1. Overview

In this tutorial, we’ll investigate how to format date fields for serialization using Jackson. Firstly, we’ll look at Jackson’s default behavior. Then we’ll investigate other options Jackson provides.

2. Default Date Formatting using Jackson

In Jackson, default date serializer is com.fasterxml.jackson.databind.ser.std.DateSerializer. This serializer formats date properties as timestamp by default:

@Before
public void setUp() {
    Instant instant = LocalDateTime.of(2008, 2, 3, 12, 45)
                                   .toInstant(ZoneOffset.UTC);
    birthDate = Date.from(instant);
}

@Test
public void shouldSerializeDate_AsTimestamp_ByDefault() throws JsonProcessingException {
    class Person {

        private Date birthDate;

        public Date getBirthDate() {
            return birthDate;
        }

        public void setBirthDate(Date birthDate) {
            this.birthDate = birthDate;
        }
    }

    final Person person = new Person();
    person.setBirthDate(birthDate);

    String json = objectMapper.writeValueAsString(person);

    assertThat(json).isEqualTo("{\"birthDate\":1202042700000}");
}

Here, we have Person class with birthDate field. Note that there is no specific Jackson annotation to configure the serialization of this field. As a result, birthDate is serialized as 1202042700000.

3. Format Date with @JsonFormat using pattern Attribute

Next, we’ll see how we can use @JsonFormat to format date fields.

Firstly @JsonFormat annotation isn’t specific to only date fields in that we can control serialization details of any property. But to format date properties, we should assign a date format pattern to pattern attribute:

@Test
public void shouldFormatDate_WhenJsonFormatIsGiven_WithPattern() throws JsonProcessingException {
    class Person {

        @JsonFormat(pattern = "yyyy-MM-dd")
        private Date birthDate;

        public Date getBirthDate() {
            return birthDate;
        }

        public void setBirthDate(Date birthDate) {
            this.birthDate = birthDate;
        }
    }

    final Person person = new Person();
    person.setBirthDate(birthDate);

    String json = objectMapper.writeValueAsString(person);

    assertThat(json).isEqualTo("{\"birthDate\":\"2008-02-03\"}");
}

Here, Jackson serializes birthDate field as “2008-02-03”. This is because we’ve set the pattern attribute as “yyyy-MM-dd”.

4. Format Date with @JsonFormat using shape Attribute

@JsonFormat also contains shape attribute whose exact behavior changes according to the property type. To format Date properties, we can set shape as Shape.String:

@Test
public void shouldFormatDate_WhenJsonFormatIsGiven_WithShape() throws JsonProcessingException {
    class Person {

        @JsonFormat(shape = Shape.STRING)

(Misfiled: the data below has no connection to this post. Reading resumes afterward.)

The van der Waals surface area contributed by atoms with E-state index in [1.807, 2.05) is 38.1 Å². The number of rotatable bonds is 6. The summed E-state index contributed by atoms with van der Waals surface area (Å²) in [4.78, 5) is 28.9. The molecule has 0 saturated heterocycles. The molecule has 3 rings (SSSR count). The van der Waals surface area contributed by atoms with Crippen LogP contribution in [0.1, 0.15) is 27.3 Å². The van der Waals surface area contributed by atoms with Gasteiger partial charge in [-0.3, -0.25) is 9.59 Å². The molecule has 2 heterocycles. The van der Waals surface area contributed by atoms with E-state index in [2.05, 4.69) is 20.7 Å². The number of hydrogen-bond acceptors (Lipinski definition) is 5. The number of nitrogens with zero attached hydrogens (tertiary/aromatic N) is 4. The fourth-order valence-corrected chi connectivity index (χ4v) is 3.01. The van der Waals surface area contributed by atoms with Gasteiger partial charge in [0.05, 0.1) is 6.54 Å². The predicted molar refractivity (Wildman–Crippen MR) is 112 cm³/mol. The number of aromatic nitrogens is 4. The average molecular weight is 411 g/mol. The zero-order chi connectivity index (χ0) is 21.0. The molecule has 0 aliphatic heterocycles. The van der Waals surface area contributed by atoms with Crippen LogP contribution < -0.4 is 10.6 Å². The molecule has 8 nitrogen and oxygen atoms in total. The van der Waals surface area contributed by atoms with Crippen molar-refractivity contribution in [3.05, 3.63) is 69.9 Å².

private Date birthDate;

        public Date getBirthDate() {
            return birthDate;
        }

        public void setBirthDate(Date birthDate) {
            this.birthDate = birthDate;
        }
    }

    final Person person = new Person();
    person.setBirthDate(birthDate);

    String json = objectMapper.writeValueAsString(person);

    assertThat(json).isEqualTo("{\"birthDate\":\"2008-02-03T12:45:00.000+0000\"}");
}

Here, we aren’t supplying any date format pattern and only setting the shape attribute. Thus, DateSerializer uses a predefined date format pattern. As a result, birthDate is serialized as “2008-02-03T12:45:00.000+0000”.

5. Format Date using Custom Date Serializer

Now let’s look at how we can use a custom serializer to format dates.

While previous options may suffice for most of the use cases, we may have more complex requirements. In this case, we can write a custom date serializer.

Firstly, we should create a new class extending StdSerializer, since it is the recommended base class to use:

public class CustomDateSerializer extends StdSerializer<Date> {

    protected CustomDateSerializer() {
        this(null);
    }

    protected CustomDateSerializer(Class<Date> t) {
        super(t);
    }

    @Override
    public void serialize(Date date, JsonGenerator jsonGenerator, SerializerProvider serializerProvider) throws IOException {
        DateFormat dateFormat = new SimpleDateFormat("yyyy/MM/dd HH:mm:ssZZZ");
        dateFormat.setTimeZone(TimeZone.getTimeZone("UTC"));

        jsonGenerator.writeString(dateFormat.format(date));
    }
}

Here, we have a basic implementation and it formats the dates with a predefined pattern.

Secondly, for this serializer to take effect, we should put a @JsonSerialize annotation on the related Date field. We should also set the using attribute with the class name of our custom serializer:

@Test
public void shouldSerialize() throws JsonProcessingException {
    Person person = new Person();
    person.setBirthDate(birthDate);

    String json = objectMapper.writeValueAsString(person);

    assertThat(json).isEqualTo("{\"birthDate\":\"2008/02/03 12:45:00+0000\"}");
}

static class Person {

    @JsonSerialize(using = CustomDateSerializer.class)
    private Date birthDate;

    public Date getBirthDate() {
        return birthDate;
    }

    public void setBirthDate(Date birthDate) {
        this.birthDate = birthDate;
    }
}

After this configuration, Jackson serializes birthDate field as “2008-02-03 02:45:00”.

6. Summary

In this tutorial, we’ve looked at different options for formatting date fields during serialization.

As always, the source code for all examples is available on Github.

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